Last week, internet giant Ebay hit the headlines for all the wrong reasons, after it announced that it had had no choice but to report a serious data breach by online hackers, despite the attack actually taking place in February of this year. Some 145 million user records were apparently accessed by hackers and as a consequence, Ebay has had to advise all of its customers to immediately change their passwords.

This latest security breach will not only go down in history as one of the biggest breaches ever, but, it also raises serious concerns about the long term effects. Whilst Ebay says no financial information was taken, nevertheless, the hackers most likely have obtained not only individual passwords, but also names, addresses and telephone numbers which could lead to identity theft.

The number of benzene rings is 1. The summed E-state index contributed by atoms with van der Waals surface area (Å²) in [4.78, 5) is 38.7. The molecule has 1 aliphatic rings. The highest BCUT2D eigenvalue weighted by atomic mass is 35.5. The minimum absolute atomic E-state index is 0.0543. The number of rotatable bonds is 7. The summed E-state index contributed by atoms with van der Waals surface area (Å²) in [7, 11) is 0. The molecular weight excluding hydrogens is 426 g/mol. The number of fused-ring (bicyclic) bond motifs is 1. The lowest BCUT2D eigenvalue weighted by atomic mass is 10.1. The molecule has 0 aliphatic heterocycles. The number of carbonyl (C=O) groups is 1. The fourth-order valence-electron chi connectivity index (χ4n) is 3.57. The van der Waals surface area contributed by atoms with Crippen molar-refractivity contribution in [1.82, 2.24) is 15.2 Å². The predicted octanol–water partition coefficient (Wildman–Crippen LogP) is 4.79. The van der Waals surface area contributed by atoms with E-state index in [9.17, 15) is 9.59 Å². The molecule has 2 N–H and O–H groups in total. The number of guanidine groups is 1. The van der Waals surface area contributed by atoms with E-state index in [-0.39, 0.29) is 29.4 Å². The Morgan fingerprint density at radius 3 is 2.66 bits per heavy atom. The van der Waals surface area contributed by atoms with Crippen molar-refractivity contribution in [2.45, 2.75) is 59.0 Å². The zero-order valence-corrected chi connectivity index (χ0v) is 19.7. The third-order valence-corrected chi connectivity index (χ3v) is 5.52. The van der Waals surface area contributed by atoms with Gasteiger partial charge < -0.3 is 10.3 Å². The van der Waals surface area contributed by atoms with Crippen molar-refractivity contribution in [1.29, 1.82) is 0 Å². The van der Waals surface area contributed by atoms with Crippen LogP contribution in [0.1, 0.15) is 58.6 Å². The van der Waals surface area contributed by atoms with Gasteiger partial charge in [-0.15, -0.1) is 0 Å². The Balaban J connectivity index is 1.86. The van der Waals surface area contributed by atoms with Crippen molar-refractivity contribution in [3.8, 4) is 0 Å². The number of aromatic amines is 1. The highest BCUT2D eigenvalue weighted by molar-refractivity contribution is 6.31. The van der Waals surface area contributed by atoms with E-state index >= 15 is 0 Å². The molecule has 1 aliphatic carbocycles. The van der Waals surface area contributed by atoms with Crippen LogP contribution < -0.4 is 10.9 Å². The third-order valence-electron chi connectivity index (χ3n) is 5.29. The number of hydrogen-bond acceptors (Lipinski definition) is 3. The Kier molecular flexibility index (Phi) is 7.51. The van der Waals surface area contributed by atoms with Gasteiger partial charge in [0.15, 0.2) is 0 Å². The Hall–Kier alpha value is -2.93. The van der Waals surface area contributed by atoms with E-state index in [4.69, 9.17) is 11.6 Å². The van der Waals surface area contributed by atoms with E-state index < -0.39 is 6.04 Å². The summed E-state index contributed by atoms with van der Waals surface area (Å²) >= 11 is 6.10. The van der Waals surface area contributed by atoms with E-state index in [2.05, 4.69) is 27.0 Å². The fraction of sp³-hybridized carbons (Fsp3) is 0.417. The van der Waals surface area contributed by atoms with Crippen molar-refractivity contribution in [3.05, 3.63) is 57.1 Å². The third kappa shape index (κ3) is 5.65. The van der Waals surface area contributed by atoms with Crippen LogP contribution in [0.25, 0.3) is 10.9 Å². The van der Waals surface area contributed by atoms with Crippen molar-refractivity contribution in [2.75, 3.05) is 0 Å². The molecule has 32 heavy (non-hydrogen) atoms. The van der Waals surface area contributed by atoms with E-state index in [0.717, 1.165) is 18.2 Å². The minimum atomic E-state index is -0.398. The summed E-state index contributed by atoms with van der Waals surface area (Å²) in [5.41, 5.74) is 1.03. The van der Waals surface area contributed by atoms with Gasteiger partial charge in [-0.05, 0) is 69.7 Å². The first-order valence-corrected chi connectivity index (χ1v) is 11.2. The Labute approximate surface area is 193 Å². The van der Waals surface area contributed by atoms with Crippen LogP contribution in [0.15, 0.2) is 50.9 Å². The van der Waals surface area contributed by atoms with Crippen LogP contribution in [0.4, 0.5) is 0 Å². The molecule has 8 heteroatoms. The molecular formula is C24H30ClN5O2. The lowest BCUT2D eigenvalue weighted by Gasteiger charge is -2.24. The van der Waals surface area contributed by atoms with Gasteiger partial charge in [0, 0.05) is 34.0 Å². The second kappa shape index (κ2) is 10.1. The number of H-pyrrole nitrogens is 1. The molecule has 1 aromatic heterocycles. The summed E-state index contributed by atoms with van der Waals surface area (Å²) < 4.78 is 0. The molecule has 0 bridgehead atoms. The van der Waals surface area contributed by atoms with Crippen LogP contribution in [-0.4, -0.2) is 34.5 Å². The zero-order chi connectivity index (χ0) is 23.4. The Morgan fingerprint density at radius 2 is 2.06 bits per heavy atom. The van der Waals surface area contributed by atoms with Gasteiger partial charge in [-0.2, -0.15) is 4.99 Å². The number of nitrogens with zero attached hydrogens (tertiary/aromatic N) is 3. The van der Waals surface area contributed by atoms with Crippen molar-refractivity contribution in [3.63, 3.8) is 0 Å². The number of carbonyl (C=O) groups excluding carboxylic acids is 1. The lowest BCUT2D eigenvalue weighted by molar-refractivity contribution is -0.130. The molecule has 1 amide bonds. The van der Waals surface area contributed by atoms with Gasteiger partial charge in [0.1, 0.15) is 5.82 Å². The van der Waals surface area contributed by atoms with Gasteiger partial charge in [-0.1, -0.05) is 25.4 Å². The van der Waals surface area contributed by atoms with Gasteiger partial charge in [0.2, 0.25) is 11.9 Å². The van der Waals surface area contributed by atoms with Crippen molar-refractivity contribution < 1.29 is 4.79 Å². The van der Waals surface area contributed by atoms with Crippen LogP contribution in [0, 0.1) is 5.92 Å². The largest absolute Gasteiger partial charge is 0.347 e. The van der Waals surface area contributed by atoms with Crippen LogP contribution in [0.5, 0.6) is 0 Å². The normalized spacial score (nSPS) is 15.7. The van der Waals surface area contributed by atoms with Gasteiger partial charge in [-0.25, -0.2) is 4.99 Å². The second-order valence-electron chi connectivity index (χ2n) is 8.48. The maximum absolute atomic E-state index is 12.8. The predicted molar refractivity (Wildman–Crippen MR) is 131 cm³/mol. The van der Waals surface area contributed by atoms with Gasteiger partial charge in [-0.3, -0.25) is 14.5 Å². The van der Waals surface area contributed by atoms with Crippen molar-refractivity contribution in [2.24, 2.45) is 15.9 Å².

Advice has been given to Ebay’s customers on how to change their passwords etc. and it is recommended that in circumstances where the same password is used for other websites, then they should also be changed. In the meantime, Ebay faces investigations over the data breach by various authorities over the World, including an investigation and possible prosecution by the Information Commissioner’s office.

This latest data breach should serve as a warning to all businesses that cyber crime is a genuine threat and continues to increase. As such, companies should have robust security and data protection procedures in place to protect their customer information. If not, they could find themselves in a similar situation and facing not only reputational damage with their customers, but sanctions from the Information Commissioner’s office or a criminal prosecution. It remains to be seen how this security breach will impact on Ebay, but reputational damage is likely to have a greater effect than any possible fine from any breaches of the Data Protection Act.